Romanesque Churches of Northern Spain - Part 2

Perazancas de Ojeda, Palencia

The church of Nuestra Señora de la Asunción is situated within the village of Perazancas de Ojeda which is 13 kilometres due west of Aguilar de Campóo ‘as the crow flies’. It can be reached from Aguilar by driving west for 15 kilometres on the PP-2135 in the direction of Vallespinosa de Aguilar and Cozuelos de Ojeda and then taking the P-227 north for 4 kilometres.

1. The church as seen from the east.

The church has a nave and two aisles. The original Romanesque church had one nave with two bays, a straight presbytery and a round apse and two lateral chapels; the apse was built over rock. The church was extended by adding two aisles in the 13th century. Then, in the 17th century, the church was extended to the north and west, changing its orientation from east/west to north/south, with the square apse in the north as it is today. The sacristy, atrium, and belfry date from 18th century. The church is surrounded by a 17th century wall.
The original Romanesque apse in the east, now a chapel acting as a baptistery, is divided into three sections by two engaged columns. It was reinforced by two buttresses at a later date. It has a splayed window surrounded by a dripstone decorated with intertwined vines and an archivolt decorated with curled ferns resting on two capitals with acanthus leaves. Immediately below the window is a billet impost.
South Entrance
The arched doorway (photo 2) is surmounted by a dripstone decorated with undulating stems and leaves with, on the right side, a basilisk (symbol of Satan) chasing a harpy entwined by foliage. Below are two archivolts resting on a continuous impost, decorated with palmettes, and on capitals and columns. Both outer capitals have two rows of acanthus leaves.

2. The south entrance.

The inner left capital depicts the Flight into Egypt with acanthus leaves in the background. Mary sits with Jesus on a donkey at the right while, on the left, Joseph holds the animal’s reins. The right side of the left impost has birds amongst foliage, pecking at seed.
The inner right capital has a mounted knight, much damaged, wearing a coat of mail and holding a large pointed shield. His horse is being attacked by two basilisks, one from the front and one from the rear. Knights fighting mythical monsters are often depicted at the entrance to a church to remind the faithful of the constant need to overcome evil. And, in Spain where the Reconquista was taking place, a feudal knight was a symbol of the defending order against any enemy.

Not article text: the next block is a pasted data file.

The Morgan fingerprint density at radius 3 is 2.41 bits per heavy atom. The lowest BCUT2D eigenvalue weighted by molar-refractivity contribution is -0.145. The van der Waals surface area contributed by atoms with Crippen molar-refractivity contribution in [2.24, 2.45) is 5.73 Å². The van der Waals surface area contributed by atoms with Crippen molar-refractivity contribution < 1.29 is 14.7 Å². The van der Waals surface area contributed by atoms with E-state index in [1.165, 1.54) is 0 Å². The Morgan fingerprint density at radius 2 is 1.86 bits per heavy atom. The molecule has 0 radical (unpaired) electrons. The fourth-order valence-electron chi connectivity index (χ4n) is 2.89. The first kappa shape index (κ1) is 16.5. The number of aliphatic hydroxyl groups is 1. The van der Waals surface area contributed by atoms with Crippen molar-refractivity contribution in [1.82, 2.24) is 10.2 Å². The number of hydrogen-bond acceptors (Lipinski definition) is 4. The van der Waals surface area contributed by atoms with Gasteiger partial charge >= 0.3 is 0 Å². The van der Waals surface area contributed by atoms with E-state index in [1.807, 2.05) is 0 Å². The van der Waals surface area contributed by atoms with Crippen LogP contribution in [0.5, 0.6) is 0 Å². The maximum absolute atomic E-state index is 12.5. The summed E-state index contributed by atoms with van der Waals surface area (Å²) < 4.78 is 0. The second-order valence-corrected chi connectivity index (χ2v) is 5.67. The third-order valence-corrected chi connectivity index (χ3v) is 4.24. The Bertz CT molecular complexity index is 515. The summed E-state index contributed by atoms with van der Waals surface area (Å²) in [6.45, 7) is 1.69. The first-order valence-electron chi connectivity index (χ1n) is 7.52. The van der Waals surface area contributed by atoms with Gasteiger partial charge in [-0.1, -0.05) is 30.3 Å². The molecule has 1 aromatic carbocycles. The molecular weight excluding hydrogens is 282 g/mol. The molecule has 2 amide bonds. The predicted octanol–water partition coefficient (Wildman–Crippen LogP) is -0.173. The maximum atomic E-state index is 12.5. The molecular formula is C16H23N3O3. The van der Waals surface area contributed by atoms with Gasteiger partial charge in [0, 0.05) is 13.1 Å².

The interior archivolt has radially placed figures that are almost three-dimensional. They most likely represent events that used to take place in front of church entrances in the Middle Ages. This entrance represents a silent witness to those events. The depictions on the inner archivolt, from left to right, most likely represent the following two events that used to take place in front of church (interpretation I owe to the article, Piasca: el rastro de un beso – see Bibliography).
1. A ‘Trial by Ordeal’ (ordalias) in which God would grant success to the righteous (photo 3). This trial usually took place to defend someone’s honour. In this case, it would seem to be the honour of the lady (third from the left) who has her hands raised to her cheeks in desperation. The trial is depicted by a fight between two men (first and second from the left) who hold shields and truncheons. They are not fighting to the death – there are no swords involved and they are only holding wicker shields, one of which has a cross at its centre, and wooden clubs.

3. Trial by ordeal – two men fighting to defend the honour of the lady on the right.

2. A Wedding. Important weddings were often celebrated by musicians and a circus of acrobats and tamed animals. Here a few musicians are represented: a man playing the rebec (rabel), a man playing the zither (salterio), and a harpist. Between the rebec player and the zither player there is a monkey. After the musicians, there is a tonsured monk reading a religious book, most likely the wedding ritual. He is followed by the loving bridal couple and then another tonsured monk who is busy writing the marriage contract in a book. Next to him is an angel holding the monk’s inkpot in one hand and blessing the contract with his other – notice the position of his two fingers (photo 4).

4. Wedding - monk reading ritual, bridal couple, monk writing contract, angel holding ink pot.

The bridal couple sit side by side. She is lady of high status as shown by her clothing: she wears a diadem over her bonnet and a sheer diaphanous veil covers her hair. She caresses the man’s cheek with her right hand and he caresses hers with his left. They hold a bundle in front of them which is most likely the arras, the thirteen coins given at a wedding by the groom to the bride as a token of confirmation of the marriage vows, a Spanish custom to this day. Lastly, there is a female acrobat with her body bent over backwards, supporting herself by having her legs bent beneath and behind her and by her arms held above and behind her shoulders.
In Spain weddings took place in front of the church door until the early twentieth century. Once officially married the couple would go inside the church to be blessed. A stole was placed across the shoulders of the groom and over the head of the bride. This custom prevailed till the 1970s.
Musicians accompanied by monkeys and acrobats often performed at village feasts and at religious ceremonies which, even though they were not approved of by the Church, they were welcomed by the villagers as a relief from their daily tasks. Consequently, they became an integral part of the festivities.

The original Romanesque apse has, in its lower part, a blind arcade of five tri-lobed arches resting on twin columns and capitals. The capitals are decorated with acanthus leaves with volutes in the upper corners. They are surrounded by a dripstone decorated with leaves and masks on the spandrels. A Romanesque conical-shaped font is kept in this chapel.

Enciclopedia del Románico en Palencia, Fundación Santa María La Real, Volumen 2, pp. 813-818
Garcia Gil, Fernando, Piasca: el rastro de un beso, 25 May 2015, Amigos del Románico website
Románico Guías, Palencia 2006, Fundación Santa María La Real, pp. 158-9
Nuño González, Jaime, “De la cuna a la sepultura: el discurso de la vida en la época románica”, pp.9-60 in Los Protagonistas de la obra románica, Fundación Santa Maria la Real, 2004